Publication Date

2014

Abstract

In this article, we present the results of an 11-month longitudinal study (beginning when children were 6 years old) focusing on measures of the approximate number sense (ANS) and knowledge of the Arabic numeral system as possible influences on the development of arithmetic skills. Multiple measures of symbolic and nonsymbolic magnitude judgment were shown to define a unitary factor that appears to index the efficiency of an ANS system, which is a strong longitudinal correlate of arithmetic skills. However, path models revealed that knowledge of Arabic numerals at 6 years was a powerful longitudinal predictor of the growth in arithmetic skills, whereas variations in magnitude-comparison ability played no additional role in predicting variations in arithmetic skills. These results suggest that verbal processes concerned with learning the labels for Arabic numerals, and the ability to translate between Arabic numerals and verbal codes, place critical constraints on arithmetic development.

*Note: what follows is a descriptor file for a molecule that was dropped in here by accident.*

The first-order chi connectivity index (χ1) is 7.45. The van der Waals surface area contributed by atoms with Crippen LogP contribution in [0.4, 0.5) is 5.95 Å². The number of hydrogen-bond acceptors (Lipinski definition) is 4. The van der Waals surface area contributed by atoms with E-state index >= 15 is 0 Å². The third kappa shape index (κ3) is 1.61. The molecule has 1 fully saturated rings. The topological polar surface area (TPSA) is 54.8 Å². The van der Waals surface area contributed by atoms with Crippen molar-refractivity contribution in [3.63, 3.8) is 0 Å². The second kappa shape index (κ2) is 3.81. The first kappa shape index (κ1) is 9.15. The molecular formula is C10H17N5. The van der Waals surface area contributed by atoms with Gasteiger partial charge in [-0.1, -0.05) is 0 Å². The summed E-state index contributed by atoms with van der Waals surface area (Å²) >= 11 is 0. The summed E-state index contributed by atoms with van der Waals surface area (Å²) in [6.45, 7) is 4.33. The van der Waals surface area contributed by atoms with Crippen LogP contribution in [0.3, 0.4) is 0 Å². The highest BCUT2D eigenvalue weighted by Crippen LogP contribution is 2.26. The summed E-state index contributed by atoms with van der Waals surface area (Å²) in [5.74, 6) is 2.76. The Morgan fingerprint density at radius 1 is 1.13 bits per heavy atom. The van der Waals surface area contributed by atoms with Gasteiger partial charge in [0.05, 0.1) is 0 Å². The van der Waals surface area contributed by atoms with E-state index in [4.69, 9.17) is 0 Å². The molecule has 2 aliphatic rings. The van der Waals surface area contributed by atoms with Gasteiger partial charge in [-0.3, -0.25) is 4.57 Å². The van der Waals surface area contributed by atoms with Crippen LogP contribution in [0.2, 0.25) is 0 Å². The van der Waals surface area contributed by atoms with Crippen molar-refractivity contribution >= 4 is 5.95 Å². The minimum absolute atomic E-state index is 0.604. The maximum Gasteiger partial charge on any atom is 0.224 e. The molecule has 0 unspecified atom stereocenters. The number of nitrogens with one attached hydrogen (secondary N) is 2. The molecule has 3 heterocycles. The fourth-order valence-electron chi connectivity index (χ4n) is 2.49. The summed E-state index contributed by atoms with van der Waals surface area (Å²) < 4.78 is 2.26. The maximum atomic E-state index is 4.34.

School/Institute

Learning Sciences Institute Australia

Document Type

Journal Article

Access Rights

ERA Access

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